Red Gates Luxury Apartments

Basmanny Tupik 6a, Moscow, 107174, Russia
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Stalin Decorated Metro StationStalin Decorated Metro Station

Resurrection GateResurrection Gate

Yaroslavskiy VokzalYaroslavskiy Vokzal

Domodedovo International Airport (2009)Domodedovo International Airport (2009)

Forum Posts

What it the price for a Kremlin visit if bought directly at the Kremlin?

by nyperose

Hi,

I've just returned from a wonderful trip to St. Petersbourg and Moscow. I bought all my excursions through a Swiss travel agency and paid € 65 for a Kremlin visit. Afterwards I was told that it would have been must cheaper to buy the ticket directly at the Kremlin. Nobody could name a price, though. Does anyone know how much it costs to visit the Kremlin if you buy your ticket
directly there? Are the prices the same for foreigners as for Russians?

I would like to go back there travelling independantly and to visit the Kremlin again.

Thanks in advance for your replies:-)

Re: What it the price for a Kremlin visit if bought directly at the Kremlin?

by sestra

I do not know the exact price (it is around $12 a year ago)since I am Russian and my price is cheaper. However, you can buy your ticket at both sides of the entance tower, as well as tickets to Armory (if available) and hire a private guide.

Re: What it the price for a Kremlin visit if bought directly at the Kremlin?

by ElenaKKKK

The price depends on the number of places inside you plan to see))) Here is the official site of Kremlin with the prices for tickets - just keep in mind exchange rate- all prices are in roubles.
http://www.kreml.ru/en/main/info/visitors/tickets/

Re: What it the price for a Kremlin visit if bought directly at the Kremlin?

by Zevi

Hello!
The price for foreigners is 600 rub - it is around 15 euros.

Re: What it the price for a Kremlin visit if bought directly at the Kremlin?

by globetrott

just 1 week ago I saw the highest price written there with 700 Rubles, so that was about 17 euros

Re: What it the price for a Kremlin visit if bought directly at the Kremlin?

by Pablos_new

It is really depends on what museums do you plan to visit inside.
Minimal (just cathederal square) - 350 r. (€8.-), maximum (all incl.) - ~2100 r. (€ 47.-).

Note that guided tour is for extra cost.

Re: What it the price for a Kremlin visit if bought directly at the Kremlin?

by nyperose

Thanks a lot everybody for all your kind answers:-)

Travel Tips for Moscow

[Ve-De-eN-Kha]

by Pablos_new

In Soviet times this area was called "the Exhibition of Achievements of the National Economy" shorted as [Ve-De-eN-Kha].

Now it is called VVC - All-Russian Exhibition Centre.

There is not only good shopping and exhibition place, but is is famouse with its remarkable architecture of 1930-s.

Coffeehouses are the new thing...

by tiganeasca

'When in Rome...' and so I drank tea for most of my stay in Russia. But if you get the urge for coffee, I've got a place for you. Coffeehouses appear to be all the rage, at least in Moscow and Petersburg. The Zen Coffeehouse (which I learned about from Sasha's wonderful Moscow page) is on Stoleshnikov pereulok. You may have trouble finding it on your map--it is a two block lane between Tverskaya and ultisa Petrovka that is closed to traffic--but it is worth looking for. I was always waited on by people in their teens or early 20s who spoke very good English. The coffee is very good and they serve pastries as well. (In fact, this being Russia, someone even stopped in for a shot of vodka!)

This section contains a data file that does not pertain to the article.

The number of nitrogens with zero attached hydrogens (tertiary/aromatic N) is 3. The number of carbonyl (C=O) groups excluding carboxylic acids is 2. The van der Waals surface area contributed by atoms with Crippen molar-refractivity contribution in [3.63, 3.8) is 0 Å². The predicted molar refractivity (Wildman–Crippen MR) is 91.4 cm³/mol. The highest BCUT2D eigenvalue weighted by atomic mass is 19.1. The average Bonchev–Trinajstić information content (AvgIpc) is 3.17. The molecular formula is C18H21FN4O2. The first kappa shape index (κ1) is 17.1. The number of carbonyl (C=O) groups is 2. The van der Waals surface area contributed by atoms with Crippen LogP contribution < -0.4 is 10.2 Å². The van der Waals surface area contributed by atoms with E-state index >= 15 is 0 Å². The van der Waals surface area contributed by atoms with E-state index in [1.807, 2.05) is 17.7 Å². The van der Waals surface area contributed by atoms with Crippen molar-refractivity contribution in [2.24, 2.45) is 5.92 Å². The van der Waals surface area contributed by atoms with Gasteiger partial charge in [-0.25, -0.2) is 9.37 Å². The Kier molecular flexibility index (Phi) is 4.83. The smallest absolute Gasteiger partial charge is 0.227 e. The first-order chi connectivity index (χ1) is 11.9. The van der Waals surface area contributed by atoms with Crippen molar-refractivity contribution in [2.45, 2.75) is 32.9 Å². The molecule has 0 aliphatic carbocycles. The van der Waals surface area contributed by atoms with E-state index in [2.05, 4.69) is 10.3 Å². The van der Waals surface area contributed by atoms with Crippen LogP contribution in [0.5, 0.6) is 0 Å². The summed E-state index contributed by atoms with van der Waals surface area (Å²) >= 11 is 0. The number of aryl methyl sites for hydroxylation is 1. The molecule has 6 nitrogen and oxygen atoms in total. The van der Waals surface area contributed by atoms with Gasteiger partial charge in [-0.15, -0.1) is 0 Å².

'The Kremlin, The Assumption Cathedral's icons

by kris-t

The murals of 1642-1943 and the grand iconostasis of 1653 create the present-day look of the cathedral.

In front of the iconostasis you can see Tsar's, Tsarina's and Patriarch's praying-seats. The Tsar's one is of special interest. At the south-western corner higher its bronze marquee.

After the Revolution of 1917, the Assumption Cathedral became a museum. Making the exposition, the staff tried to preserve the interior. Thanks to permanent restoration works practically all the icons and murals were open up. Since 1990, church services have been recommenced. In XIV-XVII centuries, the Assumption Cathedral was the burial place of the Russian Orthodox Church heads - Metropolitans and Patriarchs. You still can see sarcophagi through glass covering.

Alcohol-free Beer

by Sharrie

Ok, it's here that I learned there's alcohol-free beer & one that tastes just like beer as well. Baltika is the name. There are both versions.

Well, nothing great about this tip other than that I'm kinda allergic to alcohol. So, this is like a great find for me :-)

While shopping for daily essentials (beer not one of them, Richie ;p), remember you need roubles (lots of them).

One observation is that I tend to use more roubles in Moscow than St. Petersburg.

Gor’ky did not live in Gorky

by Muscovite

Some languages have a soft spot that make them pretty tricky to master: a consonant pronounced ‘softly' can make a very different notion – compare the lively French ‘belle’ and the down-to-earth Anglo-Saxon ‘bell’.

Maxim Gor’ky the writer is the example of that soft ‘R’ - and the city on the Volga now under its old name Nizhni Novgorod, and the cruise ship where your Ronnie and our Gorby had dined and changed the world, and, of course, the amusement park in Moscow which has neither spies, nor, frankly, much of an amusement.

Gorky with the hard ‘R’ is a most frequent geographic name, derived from ‘gorka’ (a tiny hill), which makes a typical Russian countryside. One such Gorky village became home to Lenin, the leader and the first prime-minister of the Soviet Russia in 1918, today it’s a museum.

When you ask the directions to ‘the Gor-ky’ museum, be sure you know which one you need, they are miles apart.

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